First the hardware: If you have a lot of money, the best device for the job is a Traeger grill. However, there are ways of fashioning smokers out of basically any container (I'll echo the recommendation for Alton Brown's "Grilling Essentials" linked by @CosCallis). The key is being able to maintain a constant, low temperature for a very long period of time.

Then the software: A good BBQ sauce serves as a marinade, a basting solution, and a finishing sauce. These always have robust smokey, salty, sweet, sour, savory, and spicy notes, adjusted to the preference of the griller. Adobo, mesquite, worcestershire sauce, ketchup, apricot jelly, apple cider vinegar, soy sauce, tabasco sauce, honey, beer, and bourbon are all really common ingredients that are concocted for a homemade BBQ sauce.

Another important aspect of your software is wood for smoking. Applewood is probably the most popular smoking chip for BBQ, followed by mesquite and cedar. The wood adds a tremendous amount of flavor and aroma during the smoking process.

Temperature is really important. The philosophy of "low and slow" is essential to BBQ. Beef and pork can be smoked at 140*F (60*C) for as long as 18 hours to melt connective tissue and give a thick pink smoke ring in the meat as deep as 1" (a couple cm) the deepness of this pink ring is a crowning achievement of good BBQ. Poultry needs to be smoked at higher temps to kill salmonella. Fish can be cold smoked.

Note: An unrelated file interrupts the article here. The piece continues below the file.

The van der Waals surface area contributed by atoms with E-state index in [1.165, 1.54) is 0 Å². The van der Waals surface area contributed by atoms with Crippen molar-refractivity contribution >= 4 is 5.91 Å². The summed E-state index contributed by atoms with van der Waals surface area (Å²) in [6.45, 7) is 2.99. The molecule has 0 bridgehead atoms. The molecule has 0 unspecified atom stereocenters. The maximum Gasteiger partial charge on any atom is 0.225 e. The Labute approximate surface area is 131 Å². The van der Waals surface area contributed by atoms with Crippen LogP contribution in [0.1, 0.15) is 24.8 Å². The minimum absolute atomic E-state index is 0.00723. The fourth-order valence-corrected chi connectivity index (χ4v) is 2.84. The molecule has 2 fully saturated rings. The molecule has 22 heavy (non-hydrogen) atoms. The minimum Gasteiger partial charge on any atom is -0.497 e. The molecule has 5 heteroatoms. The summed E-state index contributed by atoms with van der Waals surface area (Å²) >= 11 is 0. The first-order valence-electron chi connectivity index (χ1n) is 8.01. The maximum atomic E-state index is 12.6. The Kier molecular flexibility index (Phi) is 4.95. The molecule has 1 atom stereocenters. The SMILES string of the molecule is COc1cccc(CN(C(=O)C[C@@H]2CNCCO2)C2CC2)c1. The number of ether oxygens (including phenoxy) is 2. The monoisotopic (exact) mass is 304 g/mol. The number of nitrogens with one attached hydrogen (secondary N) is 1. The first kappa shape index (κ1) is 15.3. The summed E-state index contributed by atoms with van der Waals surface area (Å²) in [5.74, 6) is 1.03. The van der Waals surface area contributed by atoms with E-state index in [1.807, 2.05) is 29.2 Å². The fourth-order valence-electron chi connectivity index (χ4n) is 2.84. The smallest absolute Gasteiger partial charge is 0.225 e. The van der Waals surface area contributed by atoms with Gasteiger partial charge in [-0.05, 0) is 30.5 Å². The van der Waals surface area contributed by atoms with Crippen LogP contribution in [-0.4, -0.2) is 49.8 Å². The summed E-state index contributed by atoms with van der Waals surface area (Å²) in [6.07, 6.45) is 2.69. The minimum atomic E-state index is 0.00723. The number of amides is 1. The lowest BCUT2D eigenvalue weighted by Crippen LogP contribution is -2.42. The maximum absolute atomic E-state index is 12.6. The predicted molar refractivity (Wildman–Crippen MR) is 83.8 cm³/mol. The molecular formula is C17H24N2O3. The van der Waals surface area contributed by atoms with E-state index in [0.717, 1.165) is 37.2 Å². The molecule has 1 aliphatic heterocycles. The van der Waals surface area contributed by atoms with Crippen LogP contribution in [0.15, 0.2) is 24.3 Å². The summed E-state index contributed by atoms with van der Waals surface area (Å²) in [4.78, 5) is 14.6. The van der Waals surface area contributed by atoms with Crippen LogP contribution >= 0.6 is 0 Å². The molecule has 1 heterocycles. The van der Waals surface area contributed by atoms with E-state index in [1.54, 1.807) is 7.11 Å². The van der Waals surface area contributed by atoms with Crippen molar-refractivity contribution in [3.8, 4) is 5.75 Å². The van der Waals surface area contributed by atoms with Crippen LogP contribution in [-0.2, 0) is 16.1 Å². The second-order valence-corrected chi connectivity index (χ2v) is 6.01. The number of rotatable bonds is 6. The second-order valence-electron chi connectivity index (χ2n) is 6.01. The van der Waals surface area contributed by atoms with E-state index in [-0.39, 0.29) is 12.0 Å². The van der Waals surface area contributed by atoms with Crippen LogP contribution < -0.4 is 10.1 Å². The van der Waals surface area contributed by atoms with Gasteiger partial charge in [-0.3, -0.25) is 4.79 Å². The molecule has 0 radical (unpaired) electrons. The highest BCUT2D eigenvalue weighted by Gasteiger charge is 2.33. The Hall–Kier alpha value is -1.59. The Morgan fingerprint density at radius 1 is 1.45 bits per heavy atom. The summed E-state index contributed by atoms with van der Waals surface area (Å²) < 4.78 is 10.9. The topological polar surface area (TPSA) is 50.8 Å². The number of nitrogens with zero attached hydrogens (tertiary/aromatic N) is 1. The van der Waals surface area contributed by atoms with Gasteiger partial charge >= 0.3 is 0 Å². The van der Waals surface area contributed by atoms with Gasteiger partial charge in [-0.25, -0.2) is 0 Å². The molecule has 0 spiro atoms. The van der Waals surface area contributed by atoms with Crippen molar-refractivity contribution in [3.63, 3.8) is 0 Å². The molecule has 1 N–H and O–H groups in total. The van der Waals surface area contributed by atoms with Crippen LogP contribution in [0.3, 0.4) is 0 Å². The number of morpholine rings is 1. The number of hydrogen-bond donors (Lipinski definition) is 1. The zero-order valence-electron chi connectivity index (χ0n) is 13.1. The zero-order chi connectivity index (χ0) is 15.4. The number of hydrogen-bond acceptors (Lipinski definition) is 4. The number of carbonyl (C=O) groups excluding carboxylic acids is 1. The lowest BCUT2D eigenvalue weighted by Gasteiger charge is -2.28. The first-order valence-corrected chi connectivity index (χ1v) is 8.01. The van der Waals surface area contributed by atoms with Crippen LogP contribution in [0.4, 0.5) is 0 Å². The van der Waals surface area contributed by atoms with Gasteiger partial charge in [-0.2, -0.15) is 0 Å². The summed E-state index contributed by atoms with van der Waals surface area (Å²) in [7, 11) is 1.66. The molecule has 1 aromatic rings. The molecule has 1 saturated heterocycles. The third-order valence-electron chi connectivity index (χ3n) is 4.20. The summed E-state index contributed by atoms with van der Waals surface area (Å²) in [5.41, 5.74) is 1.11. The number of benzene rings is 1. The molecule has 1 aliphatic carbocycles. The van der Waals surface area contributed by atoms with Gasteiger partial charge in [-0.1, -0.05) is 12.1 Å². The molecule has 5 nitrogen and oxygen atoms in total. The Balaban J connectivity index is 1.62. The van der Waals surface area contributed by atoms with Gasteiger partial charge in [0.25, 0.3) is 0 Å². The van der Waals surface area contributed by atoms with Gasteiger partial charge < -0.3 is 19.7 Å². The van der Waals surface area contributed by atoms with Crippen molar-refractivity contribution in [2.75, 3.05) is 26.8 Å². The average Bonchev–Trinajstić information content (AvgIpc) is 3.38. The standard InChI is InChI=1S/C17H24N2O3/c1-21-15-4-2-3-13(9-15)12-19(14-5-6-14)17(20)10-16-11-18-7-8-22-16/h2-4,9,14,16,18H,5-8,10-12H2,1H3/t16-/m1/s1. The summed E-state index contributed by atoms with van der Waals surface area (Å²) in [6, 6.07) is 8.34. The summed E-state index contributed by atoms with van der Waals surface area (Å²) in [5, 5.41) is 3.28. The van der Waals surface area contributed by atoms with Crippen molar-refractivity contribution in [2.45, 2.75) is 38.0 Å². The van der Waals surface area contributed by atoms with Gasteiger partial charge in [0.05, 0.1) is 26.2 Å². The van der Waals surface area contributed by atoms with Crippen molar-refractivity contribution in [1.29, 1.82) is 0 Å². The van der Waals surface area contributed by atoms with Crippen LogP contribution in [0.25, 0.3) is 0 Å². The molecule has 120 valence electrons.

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Cedar should never be used to smoke with. It produce many very nasty flavors. In general only hardwoods should be used: mesquite, pecan, oak, apple, etc. The popularity of woods varies by region. Around here mesquite and pecan are more often used. Apple not so much. –  Sobachatina May 7 '13 at 14:50
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140*F is too low for anything but creating a big ball of food poisoning! The typical smoking temperature for pork and beef are 220-240*F (104-116*C). –  cpilko May 8 '13 at 1:37
    
All above comments are absolutely right. I admit I've only ever smoked fish. You will indeed need different wood (apple/hickory/mesquite/oak) and higher temps to kill the nasties. (internal temp needs to reach 160-180 for ~10 minutes before powering down). –  ashkan May 8 '13 at 16:55